Loss prevention is taken seriously at Apple stores in Missouri and around the country, but the company now faces a lawsuit seeking $1 billion in damages because of its alleged zeal in this area. The lawsuit, which was filed on behalf of a New York teenager on April 22, claims that Apple’s use of facial recognition technology to track shoplifters led to false theft charges in four states. According to the teen, the real shoplifter presented Apple store security personnel with a stolen non-photo driver’s permit bearing his name that was then used to link him to a series of thefts.
Police in New York took the teen into custody in November 2018 for stealing $1,200 worth of goods from an Apple store in Massachusetts. The charges were dropped when the teen presented officers with a credible alibi, and it became apparent that he was not the man seen on security footage shoplifting the items in question. According to the teen, a detective told him about Apple’s use of facial recognition software.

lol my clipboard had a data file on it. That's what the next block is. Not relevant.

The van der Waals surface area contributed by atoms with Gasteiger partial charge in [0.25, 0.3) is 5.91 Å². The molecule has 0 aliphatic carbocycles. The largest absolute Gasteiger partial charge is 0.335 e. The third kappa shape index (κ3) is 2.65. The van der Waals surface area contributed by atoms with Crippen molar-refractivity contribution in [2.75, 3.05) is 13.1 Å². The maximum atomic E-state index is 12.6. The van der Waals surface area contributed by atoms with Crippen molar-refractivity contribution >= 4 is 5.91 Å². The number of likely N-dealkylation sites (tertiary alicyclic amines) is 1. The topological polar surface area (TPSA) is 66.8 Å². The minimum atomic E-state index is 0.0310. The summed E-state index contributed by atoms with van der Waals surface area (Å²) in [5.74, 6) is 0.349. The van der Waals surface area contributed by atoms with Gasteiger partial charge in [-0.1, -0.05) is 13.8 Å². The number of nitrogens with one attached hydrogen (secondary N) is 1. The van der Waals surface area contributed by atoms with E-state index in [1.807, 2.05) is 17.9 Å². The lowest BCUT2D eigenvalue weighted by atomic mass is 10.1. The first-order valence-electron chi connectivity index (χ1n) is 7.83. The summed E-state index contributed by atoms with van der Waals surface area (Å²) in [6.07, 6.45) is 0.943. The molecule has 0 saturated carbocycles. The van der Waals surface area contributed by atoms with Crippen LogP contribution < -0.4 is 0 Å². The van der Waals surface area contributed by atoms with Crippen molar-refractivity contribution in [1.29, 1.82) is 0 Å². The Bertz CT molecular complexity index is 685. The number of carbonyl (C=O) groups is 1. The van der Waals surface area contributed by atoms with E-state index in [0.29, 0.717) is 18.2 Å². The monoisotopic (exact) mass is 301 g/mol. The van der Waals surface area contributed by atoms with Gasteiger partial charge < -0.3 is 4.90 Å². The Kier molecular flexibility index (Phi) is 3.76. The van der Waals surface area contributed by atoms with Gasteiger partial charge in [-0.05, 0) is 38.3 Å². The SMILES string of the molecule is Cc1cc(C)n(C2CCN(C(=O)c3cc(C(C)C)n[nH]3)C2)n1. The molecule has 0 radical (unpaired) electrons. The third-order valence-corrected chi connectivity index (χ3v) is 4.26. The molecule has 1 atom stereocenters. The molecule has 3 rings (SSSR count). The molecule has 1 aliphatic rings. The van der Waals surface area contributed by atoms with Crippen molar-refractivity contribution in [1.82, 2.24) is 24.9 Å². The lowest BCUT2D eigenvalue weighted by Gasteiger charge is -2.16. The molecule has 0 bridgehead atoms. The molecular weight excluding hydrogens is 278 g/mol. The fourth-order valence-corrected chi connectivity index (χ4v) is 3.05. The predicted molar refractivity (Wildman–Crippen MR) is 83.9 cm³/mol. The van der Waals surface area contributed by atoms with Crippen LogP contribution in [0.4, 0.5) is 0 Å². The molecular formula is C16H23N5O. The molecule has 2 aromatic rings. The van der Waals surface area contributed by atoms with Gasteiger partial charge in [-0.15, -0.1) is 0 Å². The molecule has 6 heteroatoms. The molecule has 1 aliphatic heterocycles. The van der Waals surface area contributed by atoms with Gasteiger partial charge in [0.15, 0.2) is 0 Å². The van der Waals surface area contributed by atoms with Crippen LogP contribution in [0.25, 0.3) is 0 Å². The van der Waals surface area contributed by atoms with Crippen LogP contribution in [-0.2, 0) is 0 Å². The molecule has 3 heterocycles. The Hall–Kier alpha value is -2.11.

The identification mix-up also led to theft charges being filed against the teen in New Jersey, Massachusetts and Delaware. The Delaware and Massachusetts charges have already been dropped. Apple denies using facial recognition software to identify thieves, but the company has yet to explain how the teen could otherwise have been implicated.
Cameras with facial recognition features have become far more popular in recent years, but the technology is not without its flaws, and misidentifications are worryingly common. When clients have been implicated by nascent technology such as sophisticated camera systems, criminal defense attorneys may ask prosecutors to drop the charges unless they are supported by more credible evidence such as eyewitness testimony or forensic analysis.
Source: Gizmodo, Teen Sues Apple for $1 Billion, Claiming Facial Recognition Led to False Arrest, Jennings Brown, April 23, 2019